Elizabeth “Lizzie” Johnson Williams (1840–1924) spent her life defying social conventions. During a time when women were largely expected to tend to domestic responsibilities and leave business dealings to their husbands, Lizzie was making a name for herself in the Texas cattle industry, amassing a small fortune in real estate deals, and driving her own Longhorn herd to the Kansas railheads.
The daughter of educators, Lizzie’s first vocation was teaching, and she was a schoolteacher in and around Austin. To supplement her income, she kept the books for local cattlemen who were growing rich off the East’s demand for steak. Recognizing the profits that could be made in the beef trade, she started investing in cattle, and on June 1, 1871, Lizzie registered a cattle brand—the CY—under her own name.
Lizzie did well for herself—she had a keen eye for cattle, bought and sold strategically, and earned the respect of her cowhands. And when she married Hezekiah G. Williams in 1879, she took the same business-like approach to matrimony as she did to commerce. Lizzie insisted on a prenuptial agreement that guaranteed her sole ownership of her independently-acquired property and income.
It was a wise choice. As a cattleman, Hezekiah was prone to poor financial decisions and constantly had to be bailed out by his wife. Allegedly, Lizzie sometimes stole her husband’s cattle and branded them as her own, certain he’d lose them anyway. Despite their mismatch in business acumen, all signs indicated the two were very devoted to one another.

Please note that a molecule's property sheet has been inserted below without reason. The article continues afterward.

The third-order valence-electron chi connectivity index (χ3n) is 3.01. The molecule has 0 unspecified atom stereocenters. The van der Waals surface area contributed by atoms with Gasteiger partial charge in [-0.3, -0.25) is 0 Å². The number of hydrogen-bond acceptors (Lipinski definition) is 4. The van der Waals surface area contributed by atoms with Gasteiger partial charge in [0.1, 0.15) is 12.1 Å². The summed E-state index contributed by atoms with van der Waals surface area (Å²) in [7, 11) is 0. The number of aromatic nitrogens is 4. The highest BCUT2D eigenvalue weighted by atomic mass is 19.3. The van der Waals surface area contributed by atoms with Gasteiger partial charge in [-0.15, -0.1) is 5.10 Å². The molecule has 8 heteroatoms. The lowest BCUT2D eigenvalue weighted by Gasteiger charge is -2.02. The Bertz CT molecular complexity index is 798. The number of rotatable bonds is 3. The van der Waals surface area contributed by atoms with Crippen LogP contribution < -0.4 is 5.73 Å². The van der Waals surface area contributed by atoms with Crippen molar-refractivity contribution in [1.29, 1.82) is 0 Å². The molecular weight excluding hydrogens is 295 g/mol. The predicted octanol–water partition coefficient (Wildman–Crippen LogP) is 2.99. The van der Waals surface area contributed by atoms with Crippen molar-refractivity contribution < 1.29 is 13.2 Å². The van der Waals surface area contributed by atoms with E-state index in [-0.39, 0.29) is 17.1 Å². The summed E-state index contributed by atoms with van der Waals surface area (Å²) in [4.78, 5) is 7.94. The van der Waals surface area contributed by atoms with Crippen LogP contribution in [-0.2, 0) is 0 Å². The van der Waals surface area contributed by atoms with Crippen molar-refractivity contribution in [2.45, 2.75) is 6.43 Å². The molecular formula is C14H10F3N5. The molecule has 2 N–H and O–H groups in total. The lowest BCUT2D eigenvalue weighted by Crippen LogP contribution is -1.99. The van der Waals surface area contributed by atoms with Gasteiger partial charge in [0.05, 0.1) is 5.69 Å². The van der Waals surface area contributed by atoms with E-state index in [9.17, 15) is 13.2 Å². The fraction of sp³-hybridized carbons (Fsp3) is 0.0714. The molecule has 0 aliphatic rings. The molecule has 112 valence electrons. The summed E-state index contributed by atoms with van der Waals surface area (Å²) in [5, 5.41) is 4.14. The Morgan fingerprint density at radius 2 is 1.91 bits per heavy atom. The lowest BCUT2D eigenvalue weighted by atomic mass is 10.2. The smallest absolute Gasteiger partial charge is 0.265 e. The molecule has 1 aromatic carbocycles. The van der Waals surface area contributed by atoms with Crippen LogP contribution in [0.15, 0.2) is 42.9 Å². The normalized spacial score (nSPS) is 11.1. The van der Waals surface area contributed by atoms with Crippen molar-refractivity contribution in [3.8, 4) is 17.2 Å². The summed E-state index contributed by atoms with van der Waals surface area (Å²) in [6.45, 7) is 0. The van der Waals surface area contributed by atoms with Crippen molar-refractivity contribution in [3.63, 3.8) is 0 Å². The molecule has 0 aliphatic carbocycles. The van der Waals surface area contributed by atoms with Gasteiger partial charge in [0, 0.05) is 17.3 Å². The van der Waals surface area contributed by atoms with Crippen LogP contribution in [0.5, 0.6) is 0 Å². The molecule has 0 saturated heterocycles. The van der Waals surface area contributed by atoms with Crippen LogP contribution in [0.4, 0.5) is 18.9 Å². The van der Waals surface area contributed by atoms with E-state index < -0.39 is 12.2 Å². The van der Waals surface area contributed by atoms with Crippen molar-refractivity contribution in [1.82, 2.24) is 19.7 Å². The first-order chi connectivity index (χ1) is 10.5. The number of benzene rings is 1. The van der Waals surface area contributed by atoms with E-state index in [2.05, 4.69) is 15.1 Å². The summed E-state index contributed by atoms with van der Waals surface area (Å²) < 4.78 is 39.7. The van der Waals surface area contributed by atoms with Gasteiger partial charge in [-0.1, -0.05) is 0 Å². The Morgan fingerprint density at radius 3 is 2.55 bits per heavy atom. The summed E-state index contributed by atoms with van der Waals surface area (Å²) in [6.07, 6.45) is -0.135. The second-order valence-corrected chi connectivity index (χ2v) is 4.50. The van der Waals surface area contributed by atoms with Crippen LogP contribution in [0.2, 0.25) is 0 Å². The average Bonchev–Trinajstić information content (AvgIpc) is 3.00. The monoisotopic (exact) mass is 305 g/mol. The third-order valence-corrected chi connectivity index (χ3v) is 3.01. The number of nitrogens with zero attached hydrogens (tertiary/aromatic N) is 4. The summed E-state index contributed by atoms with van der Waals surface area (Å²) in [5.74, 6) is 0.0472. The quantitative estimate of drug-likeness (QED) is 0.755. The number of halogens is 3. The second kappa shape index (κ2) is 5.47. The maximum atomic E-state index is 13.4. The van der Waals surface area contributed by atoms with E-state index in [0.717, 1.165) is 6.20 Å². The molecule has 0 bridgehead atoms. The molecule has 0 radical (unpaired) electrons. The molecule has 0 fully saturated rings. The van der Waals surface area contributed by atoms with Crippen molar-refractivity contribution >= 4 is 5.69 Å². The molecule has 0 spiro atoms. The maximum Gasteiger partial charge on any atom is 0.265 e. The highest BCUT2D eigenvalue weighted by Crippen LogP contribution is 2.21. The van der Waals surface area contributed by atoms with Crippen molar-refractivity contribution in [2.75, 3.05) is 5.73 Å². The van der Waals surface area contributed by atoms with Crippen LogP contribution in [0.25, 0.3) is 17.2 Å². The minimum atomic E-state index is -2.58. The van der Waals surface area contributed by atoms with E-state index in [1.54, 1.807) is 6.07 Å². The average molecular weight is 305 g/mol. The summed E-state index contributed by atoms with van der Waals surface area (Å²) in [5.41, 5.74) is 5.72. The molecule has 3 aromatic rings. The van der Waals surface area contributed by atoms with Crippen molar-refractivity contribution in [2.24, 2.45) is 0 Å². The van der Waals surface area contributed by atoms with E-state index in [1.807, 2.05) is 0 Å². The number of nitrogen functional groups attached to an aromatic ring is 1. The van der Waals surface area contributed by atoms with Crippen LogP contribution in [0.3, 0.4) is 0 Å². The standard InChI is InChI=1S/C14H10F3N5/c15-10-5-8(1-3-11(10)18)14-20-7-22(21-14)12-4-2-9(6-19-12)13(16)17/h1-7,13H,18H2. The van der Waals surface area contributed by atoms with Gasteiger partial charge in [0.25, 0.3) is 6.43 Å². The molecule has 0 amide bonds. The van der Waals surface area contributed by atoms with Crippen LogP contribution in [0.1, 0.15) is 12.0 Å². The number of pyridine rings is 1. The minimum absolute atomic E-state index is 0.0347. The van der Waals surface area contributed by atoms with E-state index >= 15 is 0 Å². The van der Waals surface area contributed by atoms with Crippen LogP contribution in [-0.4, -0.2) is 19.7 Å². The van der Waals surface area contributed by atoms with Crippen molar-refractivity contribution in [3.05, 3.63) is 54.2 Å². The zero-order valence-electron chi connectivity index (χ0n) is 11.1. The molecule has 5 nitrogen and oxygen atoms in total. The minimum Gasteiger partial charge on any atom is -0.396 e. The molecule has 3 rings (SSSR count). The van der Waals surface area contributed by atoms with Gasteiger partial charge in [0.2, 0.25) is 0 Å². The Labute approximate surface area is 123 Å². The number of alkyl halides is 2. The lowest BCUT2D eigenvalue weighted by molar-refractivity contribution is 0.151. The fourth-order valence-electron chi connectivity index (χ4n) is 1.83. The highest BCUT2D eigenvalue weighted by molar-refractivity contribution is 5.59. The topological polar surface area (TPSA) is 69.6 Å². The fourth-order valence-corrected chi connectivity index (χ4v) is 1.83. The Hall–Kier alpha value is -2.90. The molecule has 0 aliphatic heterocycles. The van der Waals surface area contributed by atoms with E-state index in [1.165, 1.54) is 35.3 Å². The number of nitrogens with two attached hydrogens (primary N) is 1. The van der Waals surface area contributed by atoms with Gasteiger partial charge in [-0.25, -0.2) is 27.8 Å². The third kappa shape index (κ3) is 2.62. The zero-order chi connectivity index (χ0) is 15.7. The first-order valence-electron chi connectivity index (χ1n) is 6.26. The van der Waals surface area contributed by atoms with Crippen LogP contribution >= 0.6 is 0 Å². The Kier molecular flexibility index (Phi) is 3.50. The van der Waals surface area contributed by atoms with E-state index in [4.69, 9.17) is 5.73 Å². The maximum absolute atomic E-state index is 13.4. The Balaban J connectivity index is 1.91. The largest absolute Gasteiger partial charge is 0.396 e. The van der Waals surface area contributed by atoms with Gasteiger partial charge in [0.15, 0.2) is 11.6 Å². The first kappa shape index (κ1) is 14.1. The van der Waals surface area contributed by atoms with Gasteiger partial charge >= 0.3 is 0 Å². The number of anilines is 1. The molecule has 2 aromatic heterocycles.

Together, Lizzie and Hezekiah drove their herds up the Chisholm Trail. Although they traveled as husband and wife, each managed their own herds under separate brands. So while Lizzie was not the first or only woman to brave the great cattle trail, she was the first to do so with her own cattle marked with her own brand, earning her the nickname “Cattle Queen of Texas.”
Lizzie repeated the journey several times—no small feat for even the handiest and hardiest of cowboys, and simply remarkable for a woman of that time. By the time the cattle boom ended, Lizzie had profited nicely.
In addition to the cattle business, Lizzie also kept a hand in the real estate market and proved to have the same talent for selecting properties as she did steers. She owned several lots and buildings in Austin, and small ranches in Culberson and Jeff Davis counties. When she died in 1924, Lizzie’s wealth in cash and property holdings was nearly $250,000, some $3 million in buying power by today’s standards.
Well ahead of her time, Lizzie was a pioneer among women in finance, real estate, and the cattle business, dominating in industries almost exclusively occupied by men, and paving the way for future generations of Texas women.
Lizzie is buried next to her husband at the Oakwood Cemetery in Austin.